LHSC: Celebrating Culture, Maturity and Faith

Student Explain, Share Scenes From Quinceañeras


Marian Catholic student Dayanara Elizalde celebrates her Quinceañera.

Spartan Staff

Last year, a new club formed at Marian Catholic called the Latinx Hispanic Student Coalition (LHSC). 

And The Spartan Star was there to capture the group’s formation and first events. 

Now, in its second year, LHSC started the new academic year celebrating National Hispanic Heritage Month which began Sept. 15 and ends this Saturday. 

To acknowledge this special month, we checked back in with LHSC as it starts its sophomore year at Marian.

LHSC member Alexa Reyes.

While senior Antonio Soto is looking forward to graduation, there is something he hopes remains at Marian even after he walks across the stage in May: the Latinx Hispanic Student Coalition. 

“The primary purpose of our club is to provide a safe environment, a space where Marian’s students of Hispanic and Latinx backgrounds are able to express their culture,” Soto said. “We also aim to organize events that bring Hispanic and Latinx culture to Marian.”

As a senior, Soto said he would like to see the LHSC bring in more members from the different grades, organize more events, and ensure the club continues on for the classes after us.

Soto said that students and staff should know that everyone is welcome to join the group or attend events regardless of their background, whether they speak Spanish or not, or where they come from throughout Latin America.

LHSC member Melissa Rodriguez celebrates her Quinceañera

In addition to marking National Hispanic Heritage Month through daily announcements and a recent Mass, LHSC recently invited members to share their Quinceañera stories and pictures.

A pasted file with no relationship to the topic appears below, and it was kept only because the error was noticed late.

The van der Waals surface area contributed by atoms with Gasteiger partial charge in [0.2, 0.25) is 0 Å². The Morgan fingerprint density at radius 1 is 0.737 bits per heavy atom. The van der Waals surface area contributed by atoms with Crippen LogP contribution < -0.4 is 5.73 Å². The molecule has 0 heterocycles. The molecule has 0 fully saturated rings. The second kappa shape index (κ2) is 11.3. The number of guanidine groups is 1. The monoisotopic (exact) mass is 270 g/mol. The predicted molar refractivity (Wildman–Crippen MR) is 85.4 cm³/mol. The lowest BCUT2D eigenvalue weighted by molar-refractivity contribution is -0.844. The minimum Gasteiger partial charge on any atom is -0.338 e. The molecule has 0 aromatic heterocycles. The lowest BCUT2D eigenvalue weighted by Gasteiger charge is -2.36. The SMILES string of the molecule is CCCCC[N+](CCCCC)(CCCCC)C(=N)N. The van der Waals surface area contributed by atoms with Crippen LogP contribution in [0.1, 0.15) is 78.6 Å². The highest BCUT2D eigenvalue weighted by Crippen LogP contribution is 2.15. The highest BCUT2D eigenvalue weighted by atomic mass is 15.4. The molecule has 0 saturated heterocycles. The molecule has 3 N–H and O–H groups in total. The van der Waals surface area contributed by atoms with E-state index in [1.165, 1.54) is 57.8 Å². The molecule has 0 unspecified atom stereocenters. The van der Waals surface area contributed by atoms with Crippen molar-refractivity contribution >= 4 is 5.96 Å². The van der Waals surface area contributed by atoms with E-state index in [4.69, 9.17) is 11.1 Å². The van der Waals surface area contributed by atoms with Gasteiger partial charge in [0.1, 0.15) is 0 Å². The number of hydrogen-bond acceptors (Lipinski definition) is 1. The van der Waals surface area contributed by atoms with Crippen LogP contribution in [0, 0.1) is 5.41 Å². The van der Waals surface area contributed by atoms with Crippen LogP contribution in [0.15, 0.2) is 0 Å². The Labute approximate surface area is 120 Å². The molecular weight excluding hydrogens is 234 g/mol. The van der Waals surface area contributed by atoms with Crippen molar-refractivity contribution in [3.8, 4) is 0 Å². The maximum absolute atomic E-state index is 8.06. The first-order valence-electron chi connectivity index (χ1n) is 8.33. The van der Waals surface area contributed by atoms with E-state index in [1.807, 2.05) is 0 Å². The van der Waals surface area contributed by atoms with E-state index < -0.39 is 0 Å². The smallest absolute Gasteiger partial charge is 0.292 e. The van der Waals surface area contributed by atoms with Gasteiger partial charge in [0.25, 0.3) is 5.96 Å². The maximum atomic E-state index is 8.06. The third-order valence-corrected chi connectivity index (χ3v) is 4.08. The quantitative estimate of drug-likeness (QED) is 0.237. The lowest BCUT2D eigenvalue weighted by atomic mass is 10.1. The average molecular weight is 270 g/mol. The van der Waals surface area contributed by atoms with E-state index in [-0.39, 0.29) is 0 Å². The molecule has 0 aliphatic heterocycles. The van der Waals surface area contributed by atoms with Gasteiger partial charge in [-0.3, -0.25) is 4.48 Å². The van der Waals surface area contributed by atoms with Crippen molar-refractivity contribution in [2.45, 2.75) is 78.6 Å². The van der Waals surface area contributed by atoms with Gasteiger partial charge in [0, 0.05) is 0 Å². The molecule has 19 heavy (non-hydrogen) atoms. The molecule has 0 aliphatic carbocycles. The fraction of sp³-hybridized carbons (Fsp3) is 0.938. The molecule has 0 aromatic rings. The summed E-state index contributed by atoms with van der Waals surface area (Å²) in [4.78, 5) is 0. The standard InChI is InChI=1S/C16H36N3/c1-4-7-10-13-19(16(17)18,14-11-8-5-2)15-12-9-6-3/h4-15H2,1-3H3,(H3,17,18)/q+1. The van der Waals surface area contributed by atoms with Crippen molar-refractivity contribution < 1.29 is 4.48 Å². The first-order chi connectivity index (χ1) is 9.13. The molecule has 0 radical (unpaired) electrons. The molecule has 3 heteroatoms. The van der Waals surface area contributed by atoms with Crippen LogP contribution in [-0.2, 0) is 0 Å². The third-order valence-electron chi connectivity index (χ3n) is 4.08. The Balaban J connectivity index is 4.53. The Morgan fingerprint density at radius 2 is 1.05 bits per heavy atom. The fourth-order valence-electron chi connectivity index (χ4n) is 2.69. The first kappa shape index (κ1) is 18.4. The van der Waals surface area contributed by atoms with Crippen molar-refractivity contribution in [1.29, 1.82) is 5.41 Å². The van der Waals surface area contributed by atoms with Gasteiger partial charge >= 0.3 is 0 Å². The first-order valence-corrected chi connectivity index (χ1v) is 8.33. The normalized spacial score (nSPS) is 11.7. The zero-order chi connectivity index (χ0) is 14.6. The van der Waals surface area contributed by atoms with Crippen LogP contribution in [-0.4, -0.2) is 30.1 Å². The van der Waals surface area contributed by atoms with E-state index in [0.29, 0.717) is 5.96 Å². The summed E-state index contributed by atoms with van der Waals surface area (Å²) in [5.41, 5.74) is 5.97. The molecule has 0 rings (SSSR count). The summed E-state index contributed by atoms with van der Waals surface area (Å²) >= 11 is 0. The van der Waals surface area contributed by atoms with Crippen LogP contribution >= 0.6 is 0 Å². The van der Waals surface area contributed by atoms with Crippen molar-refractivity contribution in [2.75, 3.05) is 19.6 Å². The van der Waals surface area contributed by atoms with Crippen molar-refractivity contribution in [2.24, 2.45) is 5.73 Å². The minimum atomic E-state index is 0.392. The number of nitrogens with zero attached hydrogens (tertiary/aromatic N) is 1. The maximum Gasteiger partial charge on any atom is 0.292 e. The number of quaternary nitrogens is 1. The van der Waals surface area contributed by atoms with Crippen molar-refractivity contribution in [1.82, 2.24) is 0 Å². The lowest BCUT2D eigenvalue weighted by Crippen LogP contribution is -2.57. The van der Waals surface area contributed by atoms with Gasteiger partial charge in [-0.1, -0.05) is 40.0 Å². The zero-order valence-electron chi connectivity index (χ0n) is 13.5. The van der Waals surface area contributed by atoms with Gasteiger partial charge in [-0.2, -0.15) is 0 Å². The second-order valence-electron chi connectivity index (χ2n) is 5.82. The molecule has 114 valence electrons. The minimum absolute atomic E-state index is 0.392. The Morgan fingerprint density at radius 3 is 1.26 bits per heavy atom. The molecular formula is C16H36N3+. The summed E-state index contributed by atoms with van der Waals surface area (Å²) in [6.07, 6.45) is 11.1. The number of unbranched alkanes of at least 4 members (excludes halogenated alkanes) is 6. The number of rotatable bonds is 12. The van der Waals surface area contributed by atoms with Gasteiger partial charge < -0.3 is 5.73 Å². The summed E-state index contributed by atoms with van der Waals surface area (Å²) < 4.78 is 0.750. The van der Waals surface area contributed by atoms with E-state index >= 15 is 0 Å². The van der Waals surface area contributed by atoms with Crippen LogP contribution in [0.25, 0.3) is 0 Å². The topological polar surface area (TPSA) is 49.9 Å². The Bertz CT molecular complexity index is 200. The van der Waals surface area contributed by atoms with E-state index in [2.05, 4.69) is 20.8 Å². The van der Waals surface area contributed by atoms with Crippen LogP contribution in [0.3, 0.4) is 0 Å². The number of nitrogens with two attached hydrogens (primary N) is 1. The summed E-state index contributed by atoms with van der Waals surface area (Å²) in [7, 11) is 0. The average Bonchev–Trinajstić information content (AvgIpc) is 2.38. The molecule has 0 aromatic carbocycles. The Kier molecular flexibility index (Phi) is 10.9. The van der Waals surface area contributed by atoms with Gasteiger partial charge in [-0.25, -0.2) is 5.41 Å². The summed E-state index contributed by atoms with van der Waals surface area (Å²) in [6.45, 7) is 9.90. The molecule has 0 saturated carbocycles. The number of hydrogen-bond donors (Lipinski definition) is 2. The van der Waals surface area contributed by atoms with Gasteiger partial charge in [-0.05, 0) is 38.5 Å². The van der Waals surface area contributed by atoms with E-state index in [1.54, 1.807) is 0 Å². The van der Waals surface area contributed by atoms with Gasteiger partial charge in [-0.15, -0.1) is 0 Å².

According to latinamericanstudies.org, a quinceañera is a coming-of-age ritual for young women as they turn 15, that holds both cultural and religious significance. 

The website, Catholicquinceprep.com further adds that quinceañera “began as a tradition in the Americas, particularly in Mexico, Central and South America. It is also frequently celebrated by Hispanic Catholics in the dioceses of the United States of America.” Often, celebrations include a Mass.

Three Marian students shared scenes from their Quinceañeras with The Spartan Star. 

Sophomores Melissa Rodriguez and Esteysi De Jesus, along with junior Alexa Reyes, reflected on why they wanted Quinceañeras, what was the best part of the day and what they’d want people to understand about the experience.

“I had a Quinceañera because I wanted to represent my culture,” Reyes said, remembering the special day, which included dancing with her family in between many shoe changes. 

For Rodriguez, the experience was about culture and maturity. 

“I had a Quinceañera celebration because,” Rodriguez said, it “symbolizes a girl’s transition into womanhood,” Rodriguez said. 

LHSC member Esteysi De Jesus celebrates her Quinceañera with her family.

For DeJesus, the event also was an opportunity to bring people together.

Still, the sophomore said, it is not without stress.

“The best part of my Quinceañera was being able to see everyone happy in one place. I also loved the years of planning just to make my quinceañera perfect,” De Jesus said. 

“It is an amazing feeling being to wear a big dress for a whole day. But it isn’t as easy,” De Jesus said. “The planning can be fun and stressful at the same time. Maybe you couldn’t find the right shoes, venue, or a dress. [It] takes a lot of planning, but on the day of your party, it is worth it.”